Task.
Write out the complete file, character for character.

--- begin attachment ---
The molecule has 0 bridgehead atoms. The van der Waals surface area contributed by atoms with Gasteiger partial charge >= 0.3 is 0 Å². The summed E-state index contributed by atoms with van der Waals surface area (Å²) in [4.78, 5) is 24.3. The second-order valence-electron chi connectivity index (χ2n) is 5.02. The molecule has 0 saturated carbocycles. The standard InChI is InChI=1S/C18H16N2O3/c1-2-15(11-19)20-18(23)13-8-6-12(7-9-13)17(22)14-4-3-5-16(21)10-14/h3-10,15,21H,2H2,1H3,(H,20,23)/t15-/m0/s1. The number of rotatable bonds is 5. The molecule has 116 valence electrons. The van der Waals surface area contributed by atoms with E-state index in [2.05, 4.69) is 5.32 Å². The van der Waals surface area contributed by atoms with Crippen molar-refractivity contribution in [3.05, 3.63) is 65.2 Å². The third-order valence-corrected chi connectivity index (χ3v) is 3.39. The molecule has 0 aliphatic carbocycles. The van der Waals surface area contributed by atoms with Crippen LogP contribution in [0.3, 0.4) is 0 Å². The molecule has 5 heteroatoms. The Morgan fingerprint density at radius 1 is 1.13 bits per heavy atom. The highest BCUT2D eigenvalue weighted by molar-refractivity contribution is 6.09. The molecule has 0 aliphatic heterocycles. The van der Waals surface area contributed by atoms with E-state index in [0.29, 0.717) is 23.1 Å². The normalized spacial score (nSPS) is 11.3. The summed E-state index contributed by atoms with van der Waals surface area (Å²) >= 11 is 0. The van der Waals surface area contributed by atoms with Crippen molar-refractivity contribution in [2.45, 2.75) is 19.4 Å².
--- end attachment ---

The molecule has 0 bridgehead atoms. The van der Waals surface area contributed by atoms with Gasteiger partial charge >= 0.3 is 0 Å². The summed E-state index contributed by atoms with van der Waals surface area (Å²) in [4.78, 5) is 24.3. The second-order valence-electron chi connectivity index (χ2n) is 5.02. The molecule has 0 saturated carbocycles. The standard InChI is InChI=1S/C18H16N2O3/c1-2-15(11-19)20-18(23)13-8-6-12(7-9-13)17(22)14-4-3-5-16(21)10-14/h3-10,15,21H,2H2,1H3,(H,20,23)/t15-/m0/s1. The number of rotatable bonds is 5. The molecule has 116 valence electrons. The van der Waals surface area contributed by atoms with E-state index in [2.05, 4.69) is 5.32 Å². The van der Waals surface area contributed by atoms with Crippen molar-refractivity contribution in [3.05, 3.63) is 65.2 Å². The third-order valence-corrected chi connectivity index (χ3v) is 3.39. The molecule has 0 aliphatic carbocycles. The van der Waals surface area contributed by atoms with Crippen LogP contribution in [0.3, 0.4) is 0 Å². The molecule has 5 heteroatoms. The Morgan fingerprint density at radius 1 is 1.13 bits per heavy atom. The highest BCUT2D eigenvalue weighted by molar-refractivity contribution is 6.09. The molecule has 0 aliphatic heterocycles. The van der Waals surface area contributed by atoms with E-state index in [0.29, 0.717) is 23.1 Å². The normalized spacial score (nSPS) is 11.3. The summed E-state index contributed by atoms with van der Waals surface area (Å²) >= 11 is 0. The van der Waals surface area contributed by atoms with Crippen molar-refractivity contribution in [2.45, 2.75) is 19.4 Å².